Philip Carl Salzman is Emeritus Professor of Anthropology at McGill University, Senior Fellow at the Frontier Centre for Public Policy, Fellow at the Middle East Forum, and a Director of Scholars for Peace in the Middle East. His public interest articles can be found at the Frontier Centre, the Macdonald-Laurier Institute, Gatestone Institute, Middle East Forum, Minding the Campus, C2C Journal, Areo Magazine, and Dogma Review.
For so long, it appeared that socialism had definitively failed in practice and had lost its appeal as an economic ideology. The Union of Soviet Socialist Republics (USSR) had crashed; its Eastern European satellites had escaped in the 1990s; China had transitioned from socialism to state capitalism beginning with the economic reforms of 1978 and has carried on energetically ever since; communist Cuba had declined to an offshore holiday resort for Canadians and Europeans, and socialist Venezuela totally collapsed. In a 1989 essay entitled “The End of History?”, Francis Fukuyama argued that, in the events mentioned above, we were witnessing “an unabashed victory of economic and political liberalism.”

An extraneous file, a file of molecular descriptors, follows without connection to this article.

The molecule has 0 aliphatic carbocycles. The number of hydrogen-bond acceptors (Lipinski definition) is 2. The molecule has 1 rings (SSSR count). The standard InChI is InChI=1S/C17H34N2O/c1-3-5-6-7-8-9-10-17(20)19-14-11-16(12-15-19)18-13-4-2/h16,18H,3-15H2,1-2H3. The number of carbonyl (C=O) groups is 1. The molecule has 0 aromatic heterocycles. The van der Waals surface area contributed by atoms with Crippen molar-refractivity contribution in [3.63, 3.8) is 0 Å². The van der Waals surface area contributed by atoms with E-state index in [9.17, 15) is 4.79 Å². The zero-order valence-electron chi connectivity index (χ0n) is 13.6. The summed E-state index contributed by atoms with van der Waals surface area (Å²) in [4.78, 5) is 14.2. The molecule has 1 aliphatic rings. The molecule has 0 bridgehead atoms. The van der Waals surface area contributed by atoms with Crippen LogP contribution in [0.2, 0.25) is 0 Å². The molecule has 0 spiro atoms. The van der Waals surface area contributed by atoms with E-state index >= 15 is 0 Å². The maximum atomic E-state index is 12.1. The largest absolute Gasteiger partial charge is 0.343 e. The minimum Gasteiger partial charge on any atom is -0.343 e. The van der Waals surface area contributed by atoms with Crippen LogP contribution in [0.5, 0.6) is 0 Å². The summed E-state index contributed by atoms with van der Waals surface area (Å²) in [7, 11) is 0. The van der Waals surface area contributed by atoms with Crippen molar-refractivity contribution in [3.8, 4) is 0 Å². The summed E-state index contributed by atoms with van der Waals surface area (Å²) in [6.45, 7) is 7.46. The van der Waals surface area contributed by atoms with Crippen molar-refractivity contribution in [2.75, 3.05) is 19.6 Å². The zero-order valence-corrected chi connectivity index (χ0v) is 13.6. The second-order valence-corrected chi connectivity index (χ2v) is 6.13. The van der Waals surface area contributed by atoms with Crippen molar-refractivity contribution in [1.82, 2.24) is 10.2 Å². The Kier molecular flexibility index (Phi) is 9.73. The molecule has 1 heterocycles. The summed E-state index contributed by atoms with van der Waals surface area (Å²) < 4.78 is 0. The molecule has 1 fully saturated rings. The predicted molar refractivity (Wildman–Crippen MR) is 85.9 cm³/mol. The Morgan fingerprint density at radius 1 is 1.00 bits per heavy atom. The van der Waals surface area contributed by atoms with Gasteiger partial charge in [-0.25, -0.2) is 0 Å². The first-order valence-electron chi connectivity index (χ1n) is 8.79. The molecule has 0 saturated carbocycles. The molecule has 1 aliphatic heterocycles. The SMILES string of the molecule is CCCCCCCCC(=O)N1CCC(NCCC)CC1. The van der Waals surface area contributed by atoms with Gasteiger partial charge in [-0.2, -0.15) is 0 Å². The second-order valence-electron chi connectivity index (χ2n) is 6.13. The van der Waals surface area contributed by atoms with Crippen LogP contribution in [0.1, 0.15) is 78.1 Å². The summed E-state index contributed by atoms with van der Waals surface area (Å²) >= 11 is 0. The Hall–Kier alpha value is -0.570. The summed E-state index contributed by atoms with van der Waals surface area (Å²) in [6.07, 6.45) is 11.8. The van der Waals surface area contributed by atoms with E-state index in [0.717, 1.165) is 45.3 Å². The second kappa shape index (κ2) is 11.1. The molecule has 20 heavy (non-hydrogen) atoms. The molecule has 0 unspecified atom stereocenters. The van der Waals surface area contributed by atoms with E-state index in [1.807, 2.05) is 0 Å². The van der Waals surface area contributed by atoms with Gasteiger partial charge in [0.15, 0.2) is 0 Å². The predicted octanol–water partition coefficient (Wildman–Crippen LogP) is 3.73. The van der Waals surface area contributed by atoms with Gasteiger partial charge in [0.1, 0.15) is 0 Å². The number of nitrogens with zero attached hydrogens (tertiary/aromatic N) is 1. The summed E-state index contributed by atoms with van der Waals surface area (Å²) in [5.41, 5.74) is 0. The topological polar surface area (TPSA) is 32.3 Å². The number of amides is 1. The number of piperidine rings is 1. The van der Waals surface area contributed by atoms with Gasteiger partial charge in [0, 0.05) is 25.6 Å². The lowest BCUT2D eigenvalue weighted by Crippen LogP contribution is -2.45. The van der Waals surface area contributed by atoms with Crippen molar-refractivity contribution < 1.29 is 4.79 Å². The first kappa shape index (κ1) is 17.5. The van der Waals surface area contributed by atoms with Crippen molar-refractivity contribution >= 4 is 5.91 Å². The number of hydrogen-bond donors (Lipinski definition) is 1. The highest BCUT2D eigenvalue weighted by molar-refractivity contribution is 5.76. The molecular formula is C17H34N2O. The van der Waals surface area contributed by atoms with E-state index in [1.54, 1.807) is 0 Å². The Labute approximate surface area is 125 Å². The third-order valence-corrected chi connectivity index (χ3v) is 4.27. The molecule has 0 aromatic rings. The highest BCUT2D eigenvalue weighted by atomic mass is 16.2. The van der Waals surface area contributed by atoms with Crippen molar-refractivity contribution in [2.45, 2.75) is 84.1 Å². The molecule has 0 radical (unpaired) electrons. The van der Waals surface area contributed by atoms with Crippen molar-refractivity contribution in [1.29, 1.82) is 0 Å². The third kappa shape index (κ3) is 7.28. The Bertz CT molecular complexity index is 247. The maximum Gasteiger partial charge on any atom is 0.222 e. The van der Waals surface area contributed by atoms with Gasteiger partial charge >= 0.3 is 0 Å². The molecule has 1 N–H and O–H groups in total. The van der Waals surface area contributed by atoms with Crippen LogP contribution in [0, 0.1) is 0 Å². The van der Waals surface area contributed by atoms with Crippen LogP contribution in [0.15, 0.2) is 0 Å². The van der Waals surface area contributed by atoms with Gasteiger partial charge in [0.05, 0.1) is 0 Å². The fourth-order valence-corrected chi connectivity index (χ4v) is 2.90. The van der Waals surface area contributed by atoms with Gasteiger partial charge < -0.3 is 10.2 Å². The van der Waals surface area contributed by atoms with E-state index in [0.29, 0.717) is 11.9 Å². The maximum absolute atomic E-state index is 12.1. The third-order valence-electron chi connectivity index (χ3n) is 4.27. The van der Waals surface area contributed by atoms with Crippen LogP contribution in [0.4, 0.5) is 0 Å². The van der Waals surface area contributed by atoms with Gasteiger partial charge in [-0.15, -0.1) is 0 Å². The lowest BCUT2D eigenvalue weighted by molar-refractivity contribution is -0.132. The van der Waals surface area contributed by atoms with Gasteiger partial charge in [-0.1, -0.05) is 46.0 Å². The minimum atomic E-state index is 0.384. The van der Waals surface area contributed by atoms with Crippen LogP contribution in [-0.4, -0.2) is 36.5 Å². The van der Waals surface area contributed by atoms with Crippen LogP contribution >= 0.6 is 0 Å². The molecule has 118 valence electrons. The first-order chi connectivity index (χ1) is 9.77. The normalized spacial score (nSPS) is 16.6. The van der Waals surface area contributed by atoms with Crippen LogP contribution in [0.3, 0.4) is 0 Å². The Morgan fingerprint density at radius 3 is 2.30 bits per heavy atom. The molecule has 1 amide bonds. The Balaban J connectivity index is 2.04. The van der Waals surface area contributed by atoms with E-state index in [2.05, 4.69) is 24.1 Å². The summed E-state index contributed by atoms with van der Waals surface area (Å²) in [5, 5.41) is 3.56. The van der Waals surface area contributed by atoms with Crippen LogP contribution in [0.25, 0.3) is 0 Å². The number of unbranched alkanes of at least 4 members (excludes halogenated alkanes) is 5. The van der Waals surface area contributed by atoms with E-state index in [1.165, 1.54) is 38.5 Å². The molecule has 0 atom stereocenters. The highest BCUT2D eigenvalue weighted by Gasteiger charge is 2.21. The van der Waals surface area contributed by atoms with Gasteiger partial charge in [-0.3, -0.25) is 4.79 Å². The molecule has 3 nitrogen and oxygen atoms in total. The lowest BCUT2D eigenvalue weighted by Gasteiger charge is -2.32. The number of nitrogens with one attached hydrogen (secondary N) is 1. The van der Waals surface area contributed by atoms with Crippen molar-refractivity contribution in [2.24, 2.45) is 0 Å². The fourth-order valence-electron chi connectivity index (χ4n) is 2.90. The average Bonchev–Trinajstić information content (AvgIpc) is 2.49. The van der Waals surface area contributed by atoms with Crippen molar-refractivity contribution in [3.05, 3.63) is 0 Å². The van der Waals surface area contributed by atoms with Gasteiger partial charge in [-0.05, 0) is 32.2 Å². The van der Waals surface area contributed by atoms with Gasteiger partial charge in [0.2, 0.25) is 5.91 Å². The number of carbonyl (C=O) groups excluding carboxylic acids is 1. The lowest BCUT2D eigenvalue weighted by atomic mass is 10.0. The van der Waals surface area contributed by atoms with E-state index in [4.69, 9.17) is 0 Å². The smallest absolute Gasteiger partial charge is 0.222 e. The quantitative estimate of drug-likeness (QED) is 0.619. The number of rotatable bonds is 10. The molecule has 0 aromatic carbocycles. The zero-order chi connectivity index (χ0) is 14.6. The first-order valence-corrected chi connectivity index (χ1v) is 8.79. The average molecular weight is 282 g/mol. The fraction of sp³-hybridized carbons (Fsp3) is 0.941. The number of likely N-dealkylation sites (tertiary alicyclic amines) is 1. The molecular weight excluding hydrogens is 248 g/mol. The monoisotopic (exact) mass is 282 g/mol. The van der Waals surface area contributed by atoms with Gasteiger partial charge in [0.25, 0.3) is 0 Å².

Socialist parties have, of course, been present in many European countries throughout the 20th and 21st centuries, and at some time and in some countries, have been dominant. But they have tended to be “pink” rather than “red,” and have generally favoured welfare state policies rather than the takeover of the means of production; at the moment, most European countries are currently struggling to stay on life-support. The British Labour Party, for instance, abandoned state ownership of the means of production in a 1993 revision of Clause IV of its constitution.
Socialism, however, has recently taken off in the American political scene, and continues to be the foundational principle of Canada’s New Democratic Party. In the U.S., “Attitudes toward socialism among Democrats have not changed materially since 2010, with 57% today having a positive view. The major change among Democrats has been a less upbeat attitude toward capitalism, dropping to 47% positive this year.” Furthermore, all “Americans aged 18 to 29 are even more positive about socialism (51%) as they are about capitalism (45%).”
Socialist leanings of young people should not be a surprise to anyone familiar with our educational system, from primary school through university, which has evidently been captured by Marxists, with their familiar cries of a world supposedly divided into oppressors and the oppressed. It means, if I do well, somebody must have been screwed; there is no economic model in Marxism for “I win, you win, we all win.” Education these days consists largely of anti-Western and anti-capitalist, as well as anti-white and anti-male political propaganda.
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